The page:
Calm down Rambo.
Knowing how elaborative the commercial licensing system is in the Middle East it seems that a business owner would have to be an expert in risk analysis when applying for a license. Imagine that one of us wants to apply for commercial license to operate a kids play area, the normal expectation would be that the authorities would lay down the requirements for licensing such a business and safety requirements should be one of those requirements. I fail to understand why safety requirements for a play area should be any less than those for a nursery. Are the lives of kids playing in a play area any less important than if they where attending a nursery? Im not sure how many people have actually gone through a license renewal process. I have and the process required an inspection of the premises by civil defense. If that really did happen then why did civil defense ignore 1- the drawings of the mall didn’t show the Gympanzee on the plans and 2- why didn’t civil defense highlight the violation of commercial licensing . If the authorities allowed it then a business owner is simply help liable for this tragic accident due to the lack of authority implementation of their owners regulations and mall management for not meeting the minimum safety requirements. Sorry for the long response, but too many heads should role here.
This is a quote from the higher authority on the official Villaggio investigation report –
“Some government agencies have not exercised their powers in public safety, especially in cases of “grave breaches,” states the report, adding that deficiencies in fire standards extend beyond malls and into other building in Qatar.”
This is echoed in the evidence above so why then are none of these government agencies being prosecuted?
This has been a really painful story for the past few years and while we wish for a quick and transparent trial, we hope the parents and families of this lost will have just closure. I read the questions about wether or not Gympanzee was operating as a daycare or playing area and I say what difference dose it make? The fact that it is a play area or a nursery means it is a business that will have human beings in it and should be clearly marked on the mall drawings once licensed. The mall drawings didn’t seem to show the location in the drawings and that si what the civil defense personnel could not locate it or locate a nearby unit to enter through it to save these innocent kids and teachers. The mall failed in updating their drawings and the civil defense people failed in ensuring that the location is marked on the drawings when their license came up for renewal. I highly doubt that the owner of Gympanzee would have maintained a business in its present states if she was warned about the difference between operating as play area or nursery and moreover told that operating under one of the two could mean that she would not be found by civil defense rescue workers in case of an fire. It does not make sense.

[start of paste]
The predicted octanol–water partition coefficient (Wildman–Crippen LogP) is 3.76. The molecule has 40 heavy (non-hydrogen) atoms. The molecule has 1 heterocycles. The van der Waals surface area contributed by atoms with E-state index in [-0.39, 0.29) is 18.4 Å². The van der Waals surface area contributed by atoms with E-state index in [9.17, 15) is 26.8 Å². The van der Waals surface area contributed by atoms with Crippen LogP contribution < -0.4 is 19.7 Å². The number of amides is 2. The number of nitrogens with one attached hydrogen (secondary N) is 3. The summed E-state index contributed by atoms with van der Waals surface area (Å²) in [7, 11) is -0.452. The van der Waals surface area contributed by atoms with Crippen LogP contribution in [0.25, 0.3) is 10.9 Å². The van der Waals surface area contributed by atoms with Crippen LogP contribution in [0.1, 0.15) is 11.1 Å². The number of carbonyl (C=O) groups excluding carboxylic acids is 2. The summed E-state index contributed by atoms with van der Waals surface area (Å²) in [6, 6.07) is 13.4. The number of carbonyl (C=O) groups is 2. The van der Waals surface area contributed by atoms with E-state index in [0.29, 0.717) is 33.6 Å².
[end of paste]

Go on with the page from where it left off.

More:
The business model you seem to advocate, i.e. that someone else should tell the busy, incompetent or lazy owner/manager how to manage his/her business, what the business requirements are, warn about risks, etc., is not uncommon in Qatar. But who is supposed to tell local owners/managers how to manage? Who should have warned Gympanzee’s manager? Was that the responsibility of the Government, the Chamber of Commerce, her friends, her driver or perhaps her housemaid? I suggest that if you own a business and decide to manage it yourself, it is your duty to manage it properly. In this particular case, way before opening the facility, the manager should have asked herself if Gympanzee WAS SAFE for the children and its staff. It doesn’t matter if later on it was categorized as play area, nursery, day care, school, whatever. You don’t have to be an expert to conclude that it was never safe and no effort was ever made to change that.
Play area or nursery there were people/kids inside and they needed help,help that did not arrive in time. It was in a terrible place as well. One day I put my daughter there so I could tend to some things in a speedier manner,but after 5 minutes I returned to get her because it didn’t seem right for her to be there. I feel for those who were caught there that day.